HOUSTON -- Humberto Quintero, who's one the longest current tenured members of the Astros, will return for another season after the club announced Tuesday it had agreed to a one-year deal worth $1 million, plus incentives, with the gritty backup catcher.

Quintero, 31, hit .234 with four homers and a career-high 20 RBIs in a career-best 265 at-bats last season, which marked his first full year in the Major Leagues. Quintero has been with the Astros since they acquired him in a trade prior to the 2005 season and spent his first five seasons in Houston splitting time between the Majors and Minor Leagues.

By signing Quintero, the Astros are left with seven arbitration-eligible players in advance of Thursday's deadline to tender contracts to those players.

"I'm excited to get it done before Thursday," said Quintero, who made $750,000 last season. "I'm pretty happy with the team and happy to stay here. I've been here for a long time and I'm excited to stay."

Astros general manager Ed Wade, who spent Monday in Oklahoma City, Okla., with owner Drayton McLane and president of baseball operations Tal Smith to introduce Triple-A manager Tony DeFrancesco, said it was somewhat coincidental the club got the deal done with Quintero so close to the tender deadline.

"We thought this was fairly cut-and-dried and Q is his best own comparable [player], so [assistant general manager] David Gottfried started working on it a few days ago and we got it done," Wade said. "Q fits in very well with what we're trying to do. On one hand, he's the prototypical backup catcher, but he brings more to the table than that.

"He works very well with the coaching staff on preparing the game plan and executing it. From a physical standpoint, he's a real solid receiver and throws very well. We think he's a guy that can go out there on a part-time basis or a semi-platoon basis and be effective."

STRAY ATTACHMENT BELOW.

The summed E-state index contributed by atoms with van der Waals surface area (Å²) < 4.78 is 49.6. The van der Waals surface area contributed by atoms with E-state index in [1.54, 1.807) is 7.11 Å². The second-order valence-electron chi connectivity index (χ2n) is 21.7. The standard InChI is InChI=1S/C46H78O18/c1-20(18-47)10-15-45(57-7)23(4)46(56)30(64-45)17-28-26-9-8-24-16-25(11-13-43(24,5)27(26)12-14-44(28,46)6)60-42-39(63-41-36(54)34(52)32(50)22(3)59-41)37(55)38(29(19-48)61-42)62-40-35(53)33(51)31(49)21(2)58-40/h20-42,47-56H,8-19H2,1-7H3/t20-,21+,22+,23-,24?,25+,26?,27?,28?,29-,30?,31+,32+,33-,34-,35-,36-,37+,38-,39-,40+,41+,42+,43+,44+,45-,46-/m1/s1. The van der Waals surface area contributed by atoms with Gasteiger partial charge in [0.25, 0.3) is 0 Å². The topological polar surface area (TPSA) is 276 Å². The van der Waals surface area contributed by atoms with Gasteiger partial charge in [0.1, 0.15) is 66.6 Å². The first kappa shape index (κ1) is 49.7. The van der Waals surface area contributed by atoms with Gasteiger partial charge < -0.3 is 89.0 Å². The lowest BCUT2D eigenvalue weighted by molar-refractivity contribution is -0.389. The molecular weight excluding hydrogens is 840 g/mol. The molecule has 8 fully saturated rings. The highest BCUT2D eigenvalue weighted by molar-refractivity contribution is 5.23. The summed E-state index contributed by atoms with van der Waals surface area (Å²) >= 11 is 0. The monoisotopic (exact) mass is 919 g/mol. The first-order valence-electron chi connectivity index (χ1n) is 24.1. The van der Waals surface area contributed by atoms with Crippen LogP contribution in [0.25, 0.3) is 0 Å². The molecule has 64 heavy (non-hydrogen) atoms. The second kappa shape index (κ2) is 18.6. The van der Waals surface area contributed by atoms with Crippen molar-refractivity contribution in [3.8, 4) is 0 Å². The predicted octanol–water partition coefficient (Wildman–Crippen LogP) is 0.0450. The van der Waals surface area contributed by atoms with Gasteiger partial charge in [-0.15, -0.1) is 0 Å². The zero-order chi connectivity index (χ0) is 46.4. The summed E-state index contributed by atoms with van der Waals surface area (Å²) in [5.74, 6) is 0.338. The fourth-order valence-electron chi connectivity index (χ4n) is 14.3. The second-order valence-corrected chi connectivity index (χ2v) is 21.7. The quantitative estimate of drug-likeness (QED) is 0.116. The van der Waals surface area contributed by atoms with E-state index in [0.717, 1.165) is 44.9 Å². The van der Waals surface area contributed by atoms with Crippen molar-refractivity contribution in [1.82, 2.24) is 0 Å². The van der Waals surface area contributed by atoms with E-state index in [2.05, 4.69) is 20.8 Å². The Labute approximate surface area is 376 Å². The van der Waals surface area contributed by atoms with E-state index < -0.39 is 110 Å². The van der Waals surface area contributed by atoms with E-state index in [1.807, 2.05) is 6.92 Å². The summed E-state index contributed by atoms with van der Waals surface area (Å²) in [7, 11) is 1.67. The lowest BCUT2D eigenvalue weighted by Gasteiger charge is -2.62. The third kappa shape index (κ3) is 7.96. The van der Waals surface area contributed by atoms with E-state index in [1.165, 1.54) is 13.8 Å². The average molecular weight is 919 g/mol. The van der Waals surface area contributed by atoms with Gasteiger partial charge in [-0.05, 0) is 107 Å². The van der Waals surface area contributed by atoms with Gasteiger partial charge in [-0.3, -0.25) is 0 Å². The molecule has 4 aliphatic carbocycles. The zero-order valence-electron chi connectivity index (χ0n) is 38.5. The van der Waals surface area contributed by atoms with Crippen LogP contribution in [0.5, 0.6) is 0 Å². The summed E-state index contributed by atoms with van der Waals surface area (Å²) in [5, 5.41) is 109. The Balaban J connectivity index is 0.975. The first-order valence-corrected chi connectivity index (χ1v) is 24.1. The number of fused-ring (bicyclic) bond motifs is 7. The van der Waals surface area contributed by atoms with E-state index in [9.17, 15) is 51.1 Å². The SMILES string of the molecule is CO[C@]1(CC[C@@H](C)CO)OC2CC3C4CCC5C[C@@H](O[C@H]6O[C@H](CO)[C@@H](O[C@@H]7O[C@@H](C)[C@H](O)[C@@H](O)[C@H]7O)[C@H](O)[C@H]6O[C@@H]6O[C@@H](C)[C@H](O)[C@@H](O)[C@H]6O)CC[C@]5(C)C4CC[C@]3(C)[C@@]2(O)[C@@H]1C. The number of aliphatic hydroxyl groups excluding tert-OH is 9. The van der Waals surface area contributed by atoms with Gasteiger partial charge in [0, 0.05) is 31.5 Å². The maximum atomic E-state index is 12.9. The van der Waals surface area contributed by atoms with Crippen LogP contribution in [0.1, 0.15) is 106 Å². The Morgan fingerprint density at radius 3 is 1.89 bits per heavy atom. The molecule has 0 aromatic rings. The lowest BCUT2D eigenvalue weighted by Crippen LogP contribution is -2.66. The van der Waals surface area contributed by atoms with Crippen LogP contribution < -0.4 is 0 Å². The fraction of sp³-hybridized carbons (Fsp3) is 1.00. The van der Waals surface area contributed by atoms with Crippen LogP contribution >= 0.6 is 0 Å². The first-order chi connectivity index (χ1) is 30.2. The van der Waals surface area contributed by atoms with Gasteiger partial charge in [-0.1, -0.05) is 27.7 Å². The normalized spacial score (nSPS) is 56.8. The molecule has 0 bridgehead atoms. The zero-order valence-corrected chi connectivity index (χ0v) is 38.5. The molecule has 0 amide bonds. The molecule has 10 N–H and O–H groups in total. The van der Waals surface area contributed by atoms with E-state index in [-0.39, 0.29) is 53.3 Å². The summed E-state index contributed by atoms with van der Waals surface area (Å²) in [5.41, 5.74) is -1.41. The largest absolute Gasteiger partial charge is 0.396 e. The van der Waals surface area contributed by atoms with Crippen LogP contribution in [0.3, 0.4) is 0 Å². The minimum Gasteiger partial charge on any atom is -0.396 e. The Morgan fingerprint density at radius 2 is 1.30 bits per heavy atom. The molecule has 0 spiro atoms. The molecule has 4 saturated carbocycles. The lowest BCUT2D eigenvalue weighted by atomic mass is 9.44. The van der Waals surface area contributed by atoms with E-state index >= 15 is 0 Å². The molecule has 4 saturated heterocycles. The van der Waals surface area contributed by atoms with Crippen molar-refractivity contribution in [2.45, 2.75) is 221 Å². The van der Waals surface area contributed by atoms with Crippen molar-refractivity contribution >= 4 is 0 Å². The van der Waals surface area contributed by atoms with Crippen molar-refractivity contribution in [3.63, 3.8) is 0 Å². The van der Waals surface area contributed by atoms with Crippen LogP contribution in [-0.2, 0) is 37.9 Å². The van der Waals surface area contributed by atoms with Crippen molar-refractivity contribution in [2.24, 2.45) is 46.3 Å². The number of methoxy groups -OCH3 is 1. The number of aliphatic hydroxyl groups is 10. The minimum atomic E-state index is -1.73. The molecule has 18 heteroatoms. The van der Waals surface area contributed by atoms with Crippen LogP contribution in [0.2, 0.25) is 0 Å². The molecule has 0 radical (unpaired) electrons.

Quintero has been working out daily at Minute Maid Park this offseason from 7:45 a.m. CT until 12:30 p.m. with strength and conditioning coach Dr. Gene Coleman in an effort to stay in shape.

"He deserves a lot of credit," Wade said. "At times, people questioned his conditioning and whether his body was going to be durable, but the fact is he's working very hard at his craft to take advantage of every opportunity. The first year I was here, I took him off the roster twice during the [2008] season and cleared him through waivers and nobody claimed him. He's established himself as a solid, credible catcher, and we're fortunate to have him."

Quintero will come to Spring Training listed as the backup to Jason Castro, a former first-round Draft pick who got his feet wet as a rookie last season.

"We're hoping Jason continues to progress and becomes a very good catcher for the next 10 years, but it's nice to have someone like Q alongside him," Wade said. "What [Quintero's] role is, that's up to interpretation, but the reality is he fits in very well with what we're trying to do."

The Astros' seven remaining arbitration-eligible players are pitchers Wandy Rodriguez, Nelson Figueroa and Matt Lindstrom, infielders Clint Barmes and Jeff Keppinger and outfielders Michael Bourn and Hunter Pence.

Contrary to a published report, the Astros aren't in conversations with Rodriguez about a multiyear contract. Wade said the club kicked around the idea with Rodriguez's representatives earlier in the year, but they are not involved in active multiyear negotiations at this time. He will be a free agent after the 2011 season.